The U.N. General Assembly has the power to suspend the rights of UNHRC members that commit serious human rights violations. Libya became the first and only country to be suspended from the council in 2011 amid the Gaddafi regime’s brutal suppression of protesters. Libya was readmitted to the council eight months later under new leadership.

KRE/ LEM END PELLOT

12 Comments

  1. Nabuquduriuzhur

    “In South Korea, nearly 600 Jehovah’s Witnesses were serving prison sentences for conscientious objection to mandatory military service.”

    This happened in the U.S. during WWII as well.

    This is not “conscientious objection”. JWs are normally offered alternatives to potential combat service, just as they were in WWII in the U.S. However, they chose prison instead, which made little sense.

    It’s not a matter of principle or religion, or they would have served in civilian roles or military roles as medics, cooks, drivers, etc. Instead, they adamantly refused to have any role at all despite their country needing them.

    Why prison is preferable to any sort of service at all (such as medicine or humanitarian) does not rise to the level of “conscientious objector”.

    A “conscientious objector” is one who will have nothing to do with killing the enemy, which is quite understandable.

    Refusing any sort of mandatory service to one’s country in it’s time of need is quite something else. It’s moral evil.

    “Time of need”. Yes. Unlike other nations, Korea has never ceased to be at war with the North since the North has never permitted anything more than a ceasefire. Every few months, the North stages a minor attack, just to remind the South that they are still there. People are killed in the attacks. It’s a war that never ended, with every attempt by the South to end it being rebuffed.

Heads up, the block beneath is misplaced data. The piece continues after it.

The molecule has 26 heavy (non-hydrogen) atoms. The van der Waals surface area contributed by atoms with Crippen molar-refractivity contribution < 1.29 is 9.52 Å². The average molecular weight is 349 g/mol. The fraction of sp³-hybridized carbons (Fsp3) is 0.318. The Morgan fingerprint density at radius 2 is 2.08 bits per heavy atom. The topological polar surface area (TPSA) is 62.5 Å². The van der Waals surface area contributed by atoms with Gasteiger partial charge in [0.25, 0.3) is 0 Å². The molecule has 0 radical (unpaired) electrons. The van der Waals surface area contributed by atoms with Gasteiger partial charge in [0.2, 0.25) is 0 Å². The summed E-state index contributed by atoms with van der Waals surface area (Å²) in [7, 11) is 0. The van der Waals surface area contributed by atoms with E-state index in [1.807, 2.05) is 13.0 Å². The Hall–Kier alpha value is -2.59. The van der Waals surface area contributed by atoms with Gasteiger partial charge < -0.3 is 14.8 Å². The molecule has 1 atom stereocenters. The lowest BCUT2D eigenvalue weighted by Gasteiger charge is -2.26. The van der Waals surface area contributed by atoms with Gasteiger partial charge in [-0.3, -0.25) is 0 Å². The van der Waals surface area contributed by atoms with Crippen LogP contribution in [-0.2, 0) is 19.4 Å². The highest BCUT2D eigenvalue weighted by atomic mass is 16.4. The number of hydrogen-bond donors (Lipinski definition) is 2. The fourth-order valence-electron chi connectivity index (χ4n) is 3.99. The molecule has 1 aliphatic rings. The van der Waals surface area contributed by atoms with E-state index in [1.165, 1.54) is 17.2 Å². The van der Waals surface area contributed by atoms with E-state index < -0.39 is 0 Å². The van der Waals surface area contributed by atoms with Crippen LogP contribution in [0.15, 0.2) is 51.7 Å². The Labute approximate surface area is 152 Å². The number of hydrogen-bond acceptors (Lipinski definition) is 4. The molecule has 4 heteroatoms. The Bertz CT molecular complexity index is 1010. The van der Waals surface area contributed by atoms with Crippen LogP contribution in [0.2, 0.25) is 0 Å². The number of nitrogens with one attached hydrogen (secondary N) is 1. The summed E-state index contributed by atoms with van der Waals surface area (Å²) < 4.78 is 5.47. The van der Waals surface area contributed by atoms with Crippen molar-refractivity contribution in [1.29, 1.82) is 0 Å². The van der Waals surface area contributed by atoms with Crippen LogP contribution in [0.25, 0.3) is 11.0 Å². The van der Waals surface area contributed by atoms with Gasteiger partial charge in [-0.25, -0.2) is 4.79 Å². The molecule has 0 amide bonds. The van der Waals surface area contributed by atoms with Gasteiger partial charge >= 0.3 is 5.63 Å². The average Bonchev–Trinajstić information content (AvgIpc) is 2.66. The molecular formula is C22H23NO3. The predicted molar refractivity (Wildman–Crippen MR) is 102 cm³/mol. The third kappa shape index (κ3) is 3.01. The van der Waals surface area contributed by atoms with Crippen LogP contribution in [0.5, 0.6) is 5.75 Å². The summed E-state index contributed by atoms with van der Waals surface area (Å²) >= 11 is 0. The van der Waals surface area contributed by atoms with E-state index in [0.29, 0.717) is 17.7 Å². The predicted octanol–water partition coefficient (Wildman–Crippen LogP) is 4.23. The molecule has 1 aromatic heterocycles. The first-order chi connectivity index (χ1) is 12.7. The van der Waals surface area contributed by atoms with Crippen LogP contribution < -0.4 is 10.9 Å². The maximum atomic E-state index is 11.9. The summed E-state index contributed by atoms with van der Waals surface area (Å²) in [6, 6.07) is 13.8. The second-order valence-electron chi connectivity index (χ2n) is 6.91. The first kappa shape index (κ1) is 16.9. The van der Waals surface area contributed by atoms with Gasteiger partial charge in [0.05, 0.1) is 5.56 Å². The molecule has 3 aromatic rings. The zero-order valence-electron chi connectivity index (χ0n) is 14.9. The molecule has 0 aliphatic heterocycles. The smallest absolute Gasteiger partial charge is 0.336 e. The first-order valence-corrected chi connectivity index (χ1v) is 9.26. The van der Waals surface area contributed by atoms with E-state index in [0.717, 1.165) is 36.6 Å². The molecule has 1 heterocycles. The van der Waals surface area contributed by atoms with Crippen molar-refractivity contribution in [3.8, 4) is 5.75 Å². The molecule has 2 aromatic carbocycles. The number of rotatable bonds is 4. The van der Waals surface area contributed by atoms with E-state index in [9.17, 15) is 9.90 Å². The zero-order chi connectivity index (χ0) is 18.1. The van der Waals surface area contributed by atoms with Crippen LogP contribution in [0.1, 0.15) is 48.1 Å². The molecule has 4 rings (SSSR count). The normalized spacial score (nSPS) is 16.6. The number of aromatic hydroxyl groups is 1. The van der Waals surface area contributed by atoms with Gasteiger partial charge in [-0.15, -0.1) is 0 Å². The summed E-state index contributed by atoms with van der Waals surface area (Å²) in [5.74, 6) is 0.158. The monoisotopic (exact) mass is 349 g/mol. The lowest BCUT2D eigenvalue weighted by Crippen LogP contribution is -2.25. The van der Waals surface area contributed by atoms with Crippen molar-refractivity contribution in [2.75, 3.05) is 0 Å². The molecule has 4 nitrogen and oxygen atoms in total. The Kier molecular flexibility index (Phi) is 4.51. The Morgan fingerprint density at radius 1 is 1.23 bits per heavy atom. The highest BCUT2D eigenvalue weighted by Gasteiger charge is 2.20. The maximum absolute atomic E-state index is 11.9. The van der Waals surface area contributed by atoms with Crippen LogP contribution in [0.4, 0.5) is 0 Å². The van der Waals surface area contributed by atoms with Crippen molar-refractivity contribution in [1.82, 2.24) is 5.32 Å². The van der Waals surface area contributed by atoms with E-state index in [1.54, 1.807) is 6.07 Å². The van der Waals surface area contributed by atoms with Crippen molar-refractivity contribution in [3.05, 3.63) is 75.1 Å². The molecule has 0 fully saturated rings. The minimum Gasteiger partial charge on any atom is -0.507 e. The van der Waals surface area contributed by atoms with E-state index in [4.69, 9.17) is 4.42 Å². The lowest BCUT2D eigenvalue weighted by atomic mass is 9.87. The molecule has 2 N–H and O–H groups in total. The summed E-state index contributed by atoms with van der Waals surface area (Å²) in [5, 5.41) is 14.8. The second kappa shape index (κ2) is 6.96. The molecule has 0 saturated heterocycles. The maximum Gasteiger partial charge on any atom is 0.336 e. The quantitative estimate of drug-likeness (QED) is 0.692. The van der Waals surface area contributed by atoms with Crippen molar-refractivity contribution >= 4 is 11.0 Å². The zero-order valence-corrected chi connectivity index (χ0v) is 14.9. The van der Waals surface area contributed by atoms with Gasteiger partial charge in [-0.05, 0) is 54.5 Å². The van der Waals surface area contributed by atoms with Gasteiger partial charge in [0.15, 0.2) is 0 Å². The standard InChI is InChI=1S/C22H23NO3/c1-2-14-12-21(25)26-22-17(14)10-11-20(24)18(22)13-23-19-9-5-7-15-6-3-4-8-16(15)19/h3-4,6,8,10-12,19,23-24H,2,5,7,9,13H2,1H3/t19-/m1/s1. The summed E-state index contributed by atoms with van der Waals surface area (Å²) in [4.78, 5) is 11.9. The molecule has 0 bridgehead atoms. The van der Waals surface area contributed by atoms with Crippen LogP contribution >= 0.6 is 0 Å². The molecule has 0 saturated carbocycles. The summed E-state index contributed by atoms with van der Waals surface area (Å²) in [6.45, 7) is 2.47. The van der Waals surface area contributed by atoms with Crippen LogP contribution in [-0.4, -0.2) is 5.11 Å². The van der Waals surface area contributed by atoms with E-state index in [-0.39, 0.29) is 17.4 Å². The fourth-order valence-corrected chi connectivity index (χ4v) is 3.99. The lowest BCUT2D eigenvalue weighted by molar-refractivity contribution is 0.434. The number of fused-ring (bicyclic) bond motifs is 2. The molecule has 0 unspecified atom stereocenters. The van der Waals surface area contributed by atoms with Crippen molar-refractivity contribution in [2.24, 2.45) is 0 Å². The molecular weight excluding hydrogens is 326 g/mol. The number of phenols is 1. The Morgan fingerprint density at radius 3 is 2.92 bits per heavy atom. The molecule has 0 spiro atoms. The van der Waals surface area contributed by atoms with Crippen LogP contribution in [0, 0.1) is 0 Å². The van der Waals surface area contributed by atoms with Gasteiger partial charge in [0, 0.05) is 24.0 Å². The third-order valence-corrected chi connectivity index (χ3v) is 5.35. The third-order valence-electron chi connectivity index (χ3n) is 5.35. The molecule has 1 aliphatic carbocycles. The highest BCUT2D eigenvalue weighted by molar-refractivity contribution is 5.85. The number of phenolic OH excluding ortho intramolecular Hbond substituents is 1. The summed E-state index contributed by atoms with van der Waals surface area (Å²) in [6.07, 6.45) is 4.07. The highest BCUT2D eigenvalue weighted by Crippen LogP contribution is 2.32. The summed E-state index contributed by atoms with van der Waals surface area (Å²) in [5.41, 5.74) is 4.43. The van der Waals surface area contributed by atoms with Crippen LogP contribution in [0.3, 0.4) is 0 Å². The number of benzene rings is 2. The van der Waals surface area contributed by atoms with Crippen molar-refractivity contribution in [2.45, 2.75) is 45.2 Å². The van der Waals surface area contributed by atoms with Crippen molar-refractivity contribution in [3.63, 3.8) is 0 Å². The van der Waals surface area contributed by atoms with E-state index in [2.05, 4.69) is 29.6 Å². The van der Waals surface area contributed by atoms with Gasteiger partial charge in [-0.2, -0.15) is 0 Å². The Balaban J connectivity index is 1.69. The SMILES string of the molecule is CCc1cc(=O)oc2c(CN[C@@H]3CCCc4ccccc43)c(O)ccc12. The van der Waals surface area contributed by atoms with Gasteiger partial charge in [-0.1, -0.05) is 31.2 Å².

It can’t be forgotten that the North not only has a standing army twice the size of the South, but also has nuclear weapons.

    Unlike most nations with no outside threat, mandatory service in Korea is in constant threat.

    “Conscientious objector” is not an appropriate term for this.

    • Nabuquduriuzhur

      Somehow I messed up a sentence, so here it is, plus editing “Unlike most nations with no outside threat, Korea is in constant threat. Thus some kind of mandatory service to train people for when war does happen again.”

    • You statement is incorrect and a gross generalization. JW’s refuse to support any and all military efforts. They would do civilian service as long as not under military control. There are more ways to support military operations besides active duty. JW’s do not support any military in any nation around the globe in ANY capacity. They are full conscientious objectors.

    • Wouldn’t you agree I can’t tell you what’s a matter of conscience to you? It isn’t fair to say what’s the limit of mine. Early Christians were put to death by the Romans because of refusal to serve them. Didn’t their country need them too? Communists & Nazis imprisoned & executed JWs at the same time they were imprisoned in the west. Hitler started by turning his country from poor to prosperous in a very short time. He told his people he needed them, their country needed them. If Germanys major christian religions would have followed JWs WW2 would not have happened. The bible says God will soon destroy the govts & armies of the entire world. But religion will go first! And the only distinction will be those who aren’t willing to compromise what God says how they should conduct themselves. Dan. 2:44, Matt.7.

  2. ” In India, Protestants were arrested for holding private prayer meetings.”

    1. Indian constitution supports private prayer meetings.
    2. Can you please send me or publish the news by reliable source that the private prayer meetings were considered illegal. Where it happened and when it happened?
    3. Is the meeting opposed by a private group ? or by the Government ?